How can I better familiarize students with the grading process so that they develop skills to assess their own written work and are less confused when they receive grades from me?
When it comes to student writing, we want students to understand not only the goals for our assignments, but also the criteria by which we will evaluate them. Developing a rubric, and then sharing that rubric with students, is a good start. However, students still may be unclear about “what you mean” by various criteria. Frequently, students think they understand the assignment requirements based on successes they had in other writing contexts, but end up frustrated when they are not awarded the grade they think they’ve earned. Below you’ll find some suggestions for facilitating students’ deeper understanding of grading criteria and some tips for giving them a chance to practice applying those criteria to their own and their classmates’ writing.
Tomorrow: Go over the grading criteria you will use to assess an assignment in class referencing specific examples that fail or meet your expectations. Bring examples at various levels of proficiency so students can see and discuss both their obvious and subtle characteristics. For example, examine differences between an excellent thesis and an average thesis.
Next Week: Bring in a completed sample assignment from a previous quarter, and have your students work in groups to grade that assignment according to your rubric or stated course and assignment goals. Give students a chance to look over the sample assignment and to take notes about what they think worked well and what could use improvement. Then, have students get into pairs or small groups to grade the assignment together based on the rubric and/or stated criteria that you will use for assessment. Ask each small group to find and evaluate specific places in the sample assignment relevant to each criterion. After each group has had a chance to “grade” the sample assignment, bring the class together for a large group discussion. Encourage the class as a whole to attempt to reach a consensus on a final grade for the paper.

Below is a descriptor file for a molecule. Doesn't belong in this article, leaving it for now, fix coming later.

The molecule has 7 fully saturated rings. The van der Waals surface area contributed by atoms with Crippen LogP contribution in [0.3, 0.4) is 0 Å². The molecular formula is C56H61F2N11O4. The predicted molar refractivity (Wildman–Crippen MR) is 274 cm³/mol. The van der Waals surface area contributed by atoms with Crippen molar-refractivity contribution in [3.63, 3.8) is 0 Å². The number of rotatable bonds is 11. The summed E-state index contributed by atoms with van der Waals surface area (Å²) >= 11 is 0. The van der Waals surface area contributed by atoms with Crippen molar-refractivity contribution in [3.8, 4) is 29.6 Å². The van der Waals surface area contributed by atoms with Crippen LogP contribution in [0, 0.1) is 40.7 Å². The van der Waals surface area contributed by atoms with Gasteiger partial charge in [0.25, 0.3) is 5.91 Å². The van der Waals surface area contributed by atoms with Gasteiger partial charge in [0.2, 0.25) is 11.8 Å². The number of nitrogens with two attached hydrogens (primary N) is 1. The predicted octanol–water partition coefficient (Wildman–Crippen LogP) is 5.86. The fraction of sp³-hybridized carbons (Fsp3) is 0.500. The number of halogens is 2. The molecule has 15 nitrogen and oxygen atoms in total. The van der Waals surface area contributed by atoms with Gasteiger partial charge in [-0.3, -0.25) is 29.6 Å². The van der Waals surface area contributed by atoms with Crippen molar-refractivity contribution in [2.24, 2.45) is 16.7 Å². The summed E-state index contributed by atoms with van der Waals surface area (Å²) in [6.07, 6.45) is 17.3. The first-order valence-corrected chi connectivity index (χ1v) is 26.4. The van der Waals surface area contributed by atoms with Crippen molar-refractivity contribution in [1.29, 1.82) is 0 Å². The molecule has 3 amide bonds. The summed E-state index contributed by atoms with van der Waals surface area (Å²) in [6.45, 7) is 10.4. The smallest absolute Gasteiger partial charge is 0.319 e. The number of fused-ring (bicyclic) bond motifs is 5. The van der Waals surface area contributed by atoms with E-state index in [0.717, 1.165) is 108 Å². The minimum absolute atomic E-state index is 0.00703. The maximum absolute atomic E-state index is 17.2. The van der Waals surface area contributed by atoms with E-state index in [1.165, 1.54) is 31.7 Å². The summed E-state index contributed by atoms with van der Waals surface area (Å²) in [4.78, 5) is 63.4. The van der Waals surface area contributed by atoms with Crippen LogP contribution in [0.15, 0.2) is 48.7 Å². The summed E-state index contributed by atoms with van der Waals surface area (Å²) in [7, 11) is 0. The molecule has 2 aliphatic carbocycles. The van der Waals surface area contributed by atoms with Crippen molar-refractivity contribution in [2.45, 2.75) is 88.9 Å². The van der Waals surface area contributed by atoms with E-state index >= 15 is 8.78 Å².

Next Quarter: After spending time introducing students to course goals and to excellent research and writing in your discipline, develop rubrics in collaboration with them. Remind them of the course goals and ask them to think about the ways the assignment reflects those goals. One option is to give them a rubric that is partially filled out. You can include the different levels of success (e.g. “exceptional,” “good,” “average,” “needs improvement”) and have them work together as a class to generate criteria, qualities, characteristics and point distributions for selected aspects of the writing process (such as thesis, organization, ideas, mechanics, style, etc.).
Let Students Know About the Writing Center: If your students need a little extra assistance meeting your expectations and developing as writers in your class and in the discipline, the OSU Writing Center can be a valuable resource. This website includes a blurb you could put on your syllabus about the Writing Center, and you’ll also find a link where you can schedule a brief informational classroom presentation from a Writing Center representative: http://cstw.osu.edu/writingcenter/classvisit. The Writing Center aims to help students become better writers, and part of that process is helping them evaluate how their writing meets (or does not meet) instructor-identified criteria. So please let your students know about the Writing Center!
More Ways the WAC Team Can Help You: See an archive of our past tip e-mails at: http://cstw.osu.edu/taxonomy/term/40. For more ideas about how you might implement writing and assessment activities please contact us to schedule an individual consultation. To further our aim of facilitating dialogue about teaching writing, we offer workshops with faculty and graduate teaching associates that tackle issues involving the teaching of writing in various academic genres. We also can co-facilitate in-class presentations for your students, demonstrating innovative approaches to writing instruction and lending students strategies for overcoming challenges with assignments.
Upcoming Events: This quarter, the WAC Team and the University Center for the Advancement of Teaching will be sponsoring a series on Writing as a College Teaching Tool:
Have a great quarter,
The WAC Team
Dr. Chris Manion, WAC Coordinator
Lindsay Bernhagen, Comparative Studies
Mara Gross, Art Education
Deborah Petrone, Education: Teaching and Learning
Courtnie Wolfgang, Art Education